Continuing on from our previous post on burnout and steps we take to help avoid it, how can we identify burnout in our own lives and those we work with? Anyone and everyone, can experience burnout. It is not related to particular job functions or levels, rather it is linked to any area where there is consistent high level stress, tight deadlines, and unavailable resources.
Sound like you? Read on!
Like with any disease or affliction, solving the problem starts with identifying the problem.
Burnout symptoms are fairly widespread, as it affects everyone in different ways. However, some common symptoms are:
- Feeling constantly tired and/or drained
- Appetite and/or sleep troubles (too much or too little)
- Falling ill more frequently (lowered immunity)
- Lack of motivation
- Feelings of failure or doubt (impostor syndrome)
- Feeling detached
- Frequent headaches and/or muscle pains
- Withdrawing from your responsibilities
- Isolating yourself
- Skipping, being late for work or leaving early (habitually)
- Using crutches to cope (food, alcohol, cigarettes, etc)
Identifying personal burnout
Burnout creeps up on you over time, so it can be hard to spot until it truly settles in. However, a good place to start is to take notice of how long you’re working – more than a full-time schedule (40 hours per week) is likely to lead to crashing out.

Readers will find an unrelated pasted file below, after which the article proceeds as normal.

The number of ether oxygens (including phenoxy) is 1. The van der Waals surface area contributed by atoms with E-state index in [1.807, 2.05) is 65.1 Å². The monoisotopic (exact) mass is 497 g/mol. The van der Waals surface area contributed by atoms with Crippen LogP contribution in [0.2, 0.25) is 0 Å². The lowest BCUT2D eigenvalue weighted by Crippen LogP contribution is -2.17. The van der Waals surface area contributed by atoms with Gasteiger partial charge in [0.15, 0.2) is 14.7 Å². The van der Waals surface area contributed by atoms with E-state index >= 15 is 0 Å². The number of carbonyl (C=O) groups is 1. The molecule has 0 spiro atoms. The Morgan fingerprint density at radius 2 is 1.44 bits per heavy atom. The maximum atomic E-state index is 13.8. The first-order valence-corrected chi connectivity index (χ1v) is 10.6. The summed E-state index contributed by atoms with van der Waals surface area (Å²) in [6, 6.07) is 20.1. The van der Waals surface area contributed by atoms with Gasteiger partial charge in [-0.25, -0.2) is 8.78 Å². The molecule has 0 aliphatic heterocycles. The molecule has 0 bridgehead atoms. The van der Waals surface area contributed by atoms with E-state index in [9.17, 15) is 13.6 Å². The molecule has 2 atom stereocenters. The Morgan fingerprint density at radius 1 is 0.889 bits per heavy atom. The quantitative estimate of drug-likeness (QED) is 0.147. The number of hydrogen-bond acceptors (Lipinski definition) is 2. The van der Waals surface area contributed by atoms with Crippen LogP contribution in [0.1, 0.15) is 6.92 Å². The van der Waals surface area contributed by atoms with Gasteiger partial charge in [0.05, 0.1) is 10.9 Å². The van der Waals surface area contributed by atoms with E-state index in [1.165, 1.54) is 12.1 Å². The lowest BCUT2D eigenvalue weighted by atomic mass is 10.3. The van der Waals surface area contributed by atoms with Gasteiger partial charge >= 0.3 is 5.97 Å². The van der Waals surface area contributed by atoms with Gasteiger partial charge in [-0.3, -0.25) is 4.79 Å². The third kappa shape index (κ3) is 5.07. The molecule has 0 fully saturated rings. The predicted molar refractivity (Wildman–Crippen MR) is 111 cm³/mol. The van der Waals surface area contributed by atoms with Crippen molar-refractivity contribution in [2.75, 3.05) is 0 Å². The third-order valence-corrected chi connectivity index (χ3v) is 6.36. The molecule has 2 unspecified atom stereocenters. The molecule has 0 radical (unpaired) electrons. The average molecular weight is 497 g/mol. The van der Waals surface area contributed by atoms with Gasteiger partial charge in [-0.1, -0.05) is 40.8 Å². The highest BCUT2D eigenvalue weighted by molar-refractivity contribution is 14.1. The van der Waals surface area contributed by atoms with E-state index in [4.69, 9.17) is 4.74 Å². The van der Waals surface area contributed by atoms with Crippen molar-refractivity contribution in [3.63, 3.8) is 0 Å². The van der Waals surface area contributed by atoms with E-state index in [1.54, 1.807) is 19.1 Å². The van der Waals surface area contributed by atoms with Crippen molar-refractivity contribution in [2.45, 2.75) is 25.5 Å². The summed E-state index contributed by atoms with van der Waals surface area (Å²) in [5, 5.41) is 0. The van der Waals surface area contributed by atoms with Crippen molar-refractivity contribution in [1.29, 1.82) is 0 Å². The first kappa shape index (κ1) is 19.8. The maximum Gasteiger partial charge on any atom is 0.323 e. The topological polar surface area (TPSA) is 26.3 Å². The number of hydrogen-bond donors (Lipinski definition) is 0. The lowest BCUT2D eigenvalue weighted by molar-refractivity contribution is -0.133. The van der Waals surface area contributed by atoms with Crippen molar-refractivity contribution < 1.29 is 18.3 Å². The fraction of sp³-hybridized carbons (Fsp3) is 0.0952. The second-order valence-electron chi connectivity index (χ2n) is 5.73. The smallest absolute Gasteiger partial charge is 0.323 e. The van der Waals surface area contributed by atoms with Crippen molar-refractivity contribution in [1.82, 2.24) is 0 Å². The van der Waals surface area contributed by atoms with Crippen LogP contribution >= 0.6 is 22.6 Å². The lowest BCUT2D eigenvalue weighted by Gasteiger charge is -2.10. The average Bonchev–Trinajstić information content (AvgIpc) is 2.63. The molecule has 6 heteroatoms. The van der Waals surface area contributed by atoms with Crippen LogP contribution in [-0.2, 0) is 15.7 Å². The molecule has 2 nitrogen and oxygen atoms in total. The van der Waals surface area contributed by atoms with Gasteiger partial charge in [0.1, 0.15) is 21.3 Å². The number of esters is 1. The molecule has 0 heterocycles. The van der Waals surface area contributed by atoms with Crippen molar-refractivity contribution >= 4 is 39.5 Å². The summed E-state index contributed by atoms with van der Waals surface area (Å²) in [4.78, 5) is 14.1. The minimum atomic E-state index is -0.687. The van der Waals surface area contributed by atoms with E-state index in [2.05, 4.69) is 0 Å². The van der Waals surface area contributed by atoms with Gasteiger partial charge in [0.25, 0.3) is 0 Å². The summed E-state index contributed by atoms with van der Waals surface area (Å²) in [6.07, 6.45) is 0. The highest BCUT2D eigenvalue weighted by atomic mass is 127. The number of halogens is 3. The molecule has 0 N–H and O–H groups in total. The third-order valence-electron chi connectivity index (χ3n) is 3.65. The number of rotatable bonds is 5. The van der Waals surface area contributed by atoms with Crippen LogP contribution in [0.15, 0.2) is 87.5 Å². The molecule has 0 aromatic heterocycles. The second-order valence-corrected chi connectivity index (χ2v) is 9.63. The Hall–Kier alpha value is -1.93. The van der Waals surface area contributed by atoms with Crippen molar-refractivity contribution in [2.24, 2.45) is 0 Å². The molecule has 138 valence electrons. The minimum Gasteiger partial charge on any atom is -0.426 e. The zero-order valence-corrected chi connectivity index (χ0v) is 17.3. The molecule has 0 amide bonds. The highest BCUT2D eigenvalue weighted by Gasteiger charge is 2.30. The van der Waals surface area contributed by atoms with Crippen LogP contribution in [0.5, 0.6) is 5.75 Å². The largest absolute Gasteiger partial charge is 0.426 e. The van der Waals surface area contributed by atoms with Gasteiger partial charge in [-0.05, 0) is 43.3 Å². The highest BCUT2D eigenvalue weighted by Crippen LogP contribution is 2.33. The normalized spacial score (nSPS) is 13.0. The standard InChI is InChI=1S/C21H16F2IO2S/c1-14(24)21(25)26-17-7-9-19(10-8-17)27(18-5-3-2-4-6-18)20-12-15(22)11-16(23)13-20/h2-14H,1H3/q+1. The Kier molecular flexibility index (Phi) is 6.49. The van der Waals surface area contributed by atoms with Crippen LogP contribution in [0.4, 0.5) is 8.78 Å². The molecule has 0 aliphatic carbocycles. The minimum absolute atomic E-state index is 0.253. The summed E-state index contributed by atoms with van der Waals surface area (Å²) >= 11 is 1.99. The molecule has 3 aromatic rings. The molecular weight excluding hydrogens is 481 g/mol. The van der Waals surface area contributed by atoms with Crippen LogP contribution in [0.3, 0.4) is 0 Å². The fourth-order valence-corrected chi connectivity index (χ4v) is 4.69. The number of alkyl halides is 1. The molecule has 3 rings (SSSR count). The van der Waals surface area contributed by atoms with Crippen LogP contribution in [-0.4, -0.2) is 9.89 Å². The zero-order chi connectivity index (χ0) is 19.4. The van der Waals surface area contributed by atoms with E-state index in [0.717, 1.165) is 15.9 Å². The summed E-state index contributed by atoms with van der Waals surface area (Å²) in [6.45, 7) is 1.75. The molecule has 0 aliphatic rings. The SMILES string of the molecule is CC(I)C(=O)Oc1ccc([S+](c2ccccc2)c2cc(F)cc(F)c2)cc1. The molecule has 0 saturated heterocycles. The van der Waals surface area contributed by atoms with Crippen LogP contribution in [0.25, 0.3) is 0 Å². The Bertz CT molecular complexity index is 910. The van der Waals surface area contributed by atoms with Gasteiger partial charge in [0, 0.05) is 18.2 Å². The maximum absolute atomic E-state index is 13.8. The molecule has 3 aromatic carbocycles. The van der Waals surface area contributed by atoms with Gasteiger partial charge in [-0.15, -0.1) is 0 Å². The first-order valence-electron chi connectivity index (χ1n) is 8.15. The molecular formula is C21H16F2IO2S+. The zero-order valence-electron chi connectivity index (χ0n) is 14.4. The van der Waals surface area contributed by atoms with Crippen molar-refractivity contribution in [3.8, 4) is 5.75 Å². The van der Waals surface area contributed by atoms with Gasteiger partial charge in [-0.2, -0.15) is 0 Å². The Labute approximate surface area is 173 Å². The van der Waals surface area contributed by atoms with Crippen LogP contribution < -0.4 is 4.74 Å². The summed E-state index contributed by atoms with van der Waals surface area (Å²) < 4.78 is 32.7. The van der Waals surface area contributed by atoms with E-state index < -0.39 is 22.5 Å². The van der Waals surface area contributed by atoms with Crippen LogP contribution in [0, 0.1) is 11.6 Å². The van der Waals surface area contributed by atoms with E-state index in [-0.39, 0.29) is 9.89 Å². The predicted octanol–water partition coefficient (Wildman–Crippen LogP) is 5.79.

Another great way to identify it is to take a step back and ask yourself how you feel about your work. It’s simple but effective.
If you’re generally happy with what you do, feel like your work is rewarding, and have reasonably consistent motivation to tackle your tasks as they come, you’re probably doing okay.
If you’re constantly getting distracted, putting off tasks when you know you should be knuckling down or feeling more strained than usual over minor duties, it’s likely that you need to take a break. (ref: process street)
Identifying colleague/team burnout
Identifying burnout in a colleague or employee is always a tightrope walk between assessing the general ebb-and-flow of performance and identifying a chronic issue.
As alluded to in our previous post, identifying how many hours everyone is working is still a solid tactic. Anything more than 40 hours per week (on a regular basis) will almost inevitably turn into burnout. This is also true for those team members who have more time allocated to them in tasks than they should have in a given day.
You can also ask team members how they’re feeling during your to get a sense of their life as a whole. After all, burnout isn’t always caused by an over-abundance of work – it can be compounded by anything from feeling like they aren’t being recognised for their work to personal issues draining their focus.
The important thing is to keep communicating with them and to let them know you’re here to help if they’re having troubles. If they’re having consistent issues with getting their work done on time and to a respectable standard, make a point to schedule time to talk with them about it.
Colleagues and employees aren’t the enemies here – burnout is. You need to work with them in order to beat it.